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I do apprecciate this may sound like the usual question, but it is not. Just to let you understand I do not need to install one of the many SEO Plugin and change it on the box before content is published.

My scenario is the following:

I have a page which Querystring may change the content shown on page and I'd like to do the same with meta description and title if that would the the case.

In a normal template file I would probably look for the querystring and stick an if condition. Problem is that template is not mine and when it will be updated my changes will be lost. So I thought to a slightly more complicate solution.

Using the Wordpress php_exec plugin I will embed the php lines in the content section delegating to them the task, but using normal Wordpress core functions. This is a must, because I can't use a simple if condition in the content area, not without having two meta descriptions or title in the page, with the latter added in the wrong place.

So what I need to do is understanding how Wordpress is adding both the meta in the final HTML. Is this something related to the add_action('wp_head', ... something here)?

As additional info, I am not using Yoast SEO plugin, so I can't rely on any of his additional function.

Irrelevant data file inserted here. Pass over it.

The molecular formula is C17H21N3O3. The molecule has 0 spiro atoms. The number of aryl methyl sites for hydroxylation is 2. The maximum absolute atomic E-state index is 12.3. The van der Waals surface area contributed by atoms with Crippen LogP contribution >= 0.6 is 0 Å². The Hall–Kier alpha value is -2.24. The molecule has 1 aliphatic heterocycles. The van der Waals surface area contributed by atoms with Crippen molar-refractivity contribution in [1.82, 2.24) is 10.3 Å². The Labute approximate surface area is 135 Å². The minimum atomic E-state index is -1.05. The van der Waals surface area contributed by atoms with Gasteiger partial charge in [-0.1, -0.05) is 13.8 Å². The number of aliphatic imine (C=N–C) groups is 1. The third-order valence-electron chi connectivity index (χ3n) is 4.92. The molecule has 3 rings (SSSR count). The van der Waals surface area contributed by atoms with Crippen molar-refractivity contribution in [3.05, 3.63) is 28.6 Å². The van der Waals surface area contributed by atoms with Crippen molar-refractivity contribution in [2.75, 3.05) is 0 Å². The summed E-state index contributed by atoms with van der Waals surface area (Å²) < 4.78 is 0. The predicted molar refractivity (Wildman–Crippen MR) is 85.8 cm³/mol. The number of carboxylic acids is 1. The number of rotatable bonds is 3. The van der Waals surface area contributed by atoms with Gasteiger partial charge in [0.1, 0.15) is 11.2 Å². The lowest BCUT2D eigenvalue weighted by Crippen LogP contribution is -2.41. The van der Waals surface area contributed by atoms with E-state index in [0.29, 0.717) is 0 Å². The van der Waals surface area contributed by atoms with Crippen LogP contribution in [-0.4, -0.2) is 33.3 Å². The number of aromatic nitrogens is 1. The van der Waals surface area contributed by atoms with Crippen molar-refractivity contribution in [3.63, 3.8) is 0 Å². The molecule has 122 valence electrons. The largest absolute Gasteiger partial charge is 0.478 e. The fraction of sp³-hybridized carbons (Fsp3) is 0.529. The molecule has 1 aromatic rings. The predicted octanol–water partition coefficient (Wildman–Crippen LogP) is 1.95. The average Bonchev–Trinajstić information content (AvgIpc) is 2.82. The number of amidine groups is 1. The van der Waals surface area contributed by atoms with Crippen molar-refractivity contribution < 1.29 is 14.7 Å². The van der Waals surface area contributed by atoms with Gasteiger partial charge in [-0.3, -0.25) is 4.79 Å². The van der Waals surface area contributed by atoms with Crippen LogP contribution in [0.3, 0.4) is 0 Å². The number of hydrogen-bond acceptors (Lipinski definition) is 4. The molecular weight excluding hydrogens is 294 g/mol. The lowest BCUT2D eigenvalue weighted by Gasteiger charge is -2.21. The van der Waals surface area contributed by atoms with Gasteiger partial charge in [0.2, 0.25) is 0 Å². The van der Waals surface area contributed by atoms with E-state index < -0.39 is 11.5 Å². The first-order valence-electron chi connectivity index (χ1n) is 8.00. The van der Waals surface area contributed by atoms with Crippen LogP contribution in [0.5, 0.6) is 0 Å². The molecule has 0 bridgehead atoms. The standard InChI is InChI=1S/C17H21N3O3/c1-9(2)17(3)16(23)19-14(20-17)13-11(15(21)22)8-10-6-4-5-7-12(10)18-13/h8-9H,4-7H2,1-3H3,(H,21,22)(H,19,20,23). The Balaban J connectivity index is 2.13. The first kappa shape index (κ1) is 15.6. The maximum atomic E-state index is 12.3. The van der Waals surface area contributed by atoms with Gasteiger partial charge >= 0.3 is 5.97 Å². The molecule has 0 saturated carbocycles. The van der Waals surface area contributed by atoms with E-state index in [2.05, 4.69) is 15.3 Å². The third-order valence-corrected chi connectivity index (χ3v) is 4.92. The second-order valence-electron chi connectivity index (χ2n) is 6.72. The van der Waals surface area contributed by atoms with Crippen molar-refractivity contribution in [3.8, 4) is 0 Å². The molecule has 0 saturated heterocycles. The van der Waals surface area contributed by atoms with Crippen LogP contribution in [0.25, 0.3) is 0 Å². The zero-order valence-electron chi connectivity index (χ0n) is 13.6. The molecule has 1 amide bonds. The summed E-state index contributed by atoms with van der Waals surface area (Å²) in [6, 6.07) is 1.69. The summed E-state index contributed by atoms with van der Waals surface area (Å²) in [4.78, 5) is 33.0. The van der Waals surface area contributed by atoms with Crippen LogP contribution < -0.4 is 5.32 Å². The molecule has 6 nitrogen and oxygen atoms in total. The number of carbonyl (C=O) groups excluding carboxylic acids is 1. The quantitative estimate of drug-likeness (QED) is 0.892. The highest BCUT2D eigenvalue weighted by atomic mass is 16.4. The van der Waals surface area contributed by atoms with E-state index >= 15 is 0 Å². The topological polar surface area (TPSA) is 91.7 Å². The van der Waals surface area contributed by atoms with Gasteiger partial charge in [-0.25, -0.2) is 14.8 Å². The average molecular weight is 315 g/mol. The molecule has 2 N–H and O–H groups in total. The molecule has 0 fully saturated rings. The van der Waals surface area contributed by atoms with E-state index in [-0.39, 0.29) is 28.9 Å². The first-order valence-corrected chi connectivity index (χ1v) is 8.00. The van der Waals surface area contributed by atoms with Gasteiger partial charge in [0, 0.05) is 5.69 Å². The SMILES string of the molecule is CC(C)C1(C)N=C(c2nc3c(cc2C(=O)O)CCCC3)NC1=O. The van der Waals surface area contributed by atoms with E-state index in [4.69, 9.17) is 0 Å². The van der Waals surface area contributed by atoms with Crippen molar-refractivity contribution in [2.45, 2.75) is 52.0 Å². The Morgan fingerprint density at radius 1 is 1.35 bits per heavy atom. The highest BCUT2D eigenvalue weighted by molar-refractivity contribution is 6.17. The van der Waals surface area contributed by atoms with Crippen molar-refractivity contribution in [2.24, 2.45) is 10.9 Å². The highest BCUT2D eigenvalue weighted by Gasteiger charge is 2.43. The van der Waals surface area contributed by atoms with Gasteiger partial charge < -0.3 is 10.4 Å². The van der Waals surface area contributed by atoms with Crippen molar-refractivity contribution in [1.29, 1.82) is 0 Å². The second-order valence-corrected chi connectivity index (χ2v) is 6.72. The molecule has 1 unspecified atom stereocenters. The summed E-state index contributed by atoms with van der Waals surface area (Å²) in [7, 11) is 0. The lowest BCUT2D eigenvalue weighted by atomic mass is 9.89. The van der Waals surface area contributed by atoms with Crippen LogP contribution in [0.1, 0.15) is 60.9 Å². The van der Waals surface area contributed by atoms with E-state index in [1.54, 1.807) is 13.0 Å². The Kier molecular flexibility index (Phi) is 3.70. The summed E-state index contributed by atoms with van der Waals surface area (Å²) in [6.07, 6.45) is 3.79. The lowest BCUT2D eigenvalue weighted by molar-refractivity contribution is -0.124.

Thanks for your help Andrea

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1  
Where are you getting the info you want for the meta? From the post title, a meta box..? –  Wyck Jan 18 '13 at 19:07
2  
Andrea, you could have adapted the Question based on the feedback you received at StackOverflow. You make a couple of comments over there that would be helpful in this very Q. You can edit it whenever needed. –  brasofilo Jan 18 '13 at 19:37
    
@brasofilo Good point. Let me do this. –  Andrea Moro Jan 19 '13 at 15:59
    
@Wyck I will be hardcoding the info in any case, as the querystring will suggest me what I need to provide. But in any case that doesn't seem the most complicate part. –  Andrea Moro Jan 19 '13 at 16:01

1 Answer 1

I don't understand your attempt to use PHP_Exec, especially by embedding it in the content section of the page. That is going to run much too late to alter anything in the <head> of the document. Here is the problem you are facing, starting from what looks to be your primary question:

So what I need to do is understanding how Wordpress is adding both the meta in the final HTML. Is this something related to the add_action('wp_head', ... something here)?

WordPress doesn't add the meta tags to the <head> of your document, at least not most of them. It does add a few things-- the admin bar stylesheet, meta generator, some feed stuff-- but not the title, not the description, not most of the meaty bits. Your theme does that, and may or may not do it in a way that you can manipulate easily. Ideally, you can use a few different hooks-- wp_head, the_title, couple of others maybe-- to add and subtract content to/from the <head> part of the document but some themes do not make it that easy. Sometimes things are hard coded into the theme.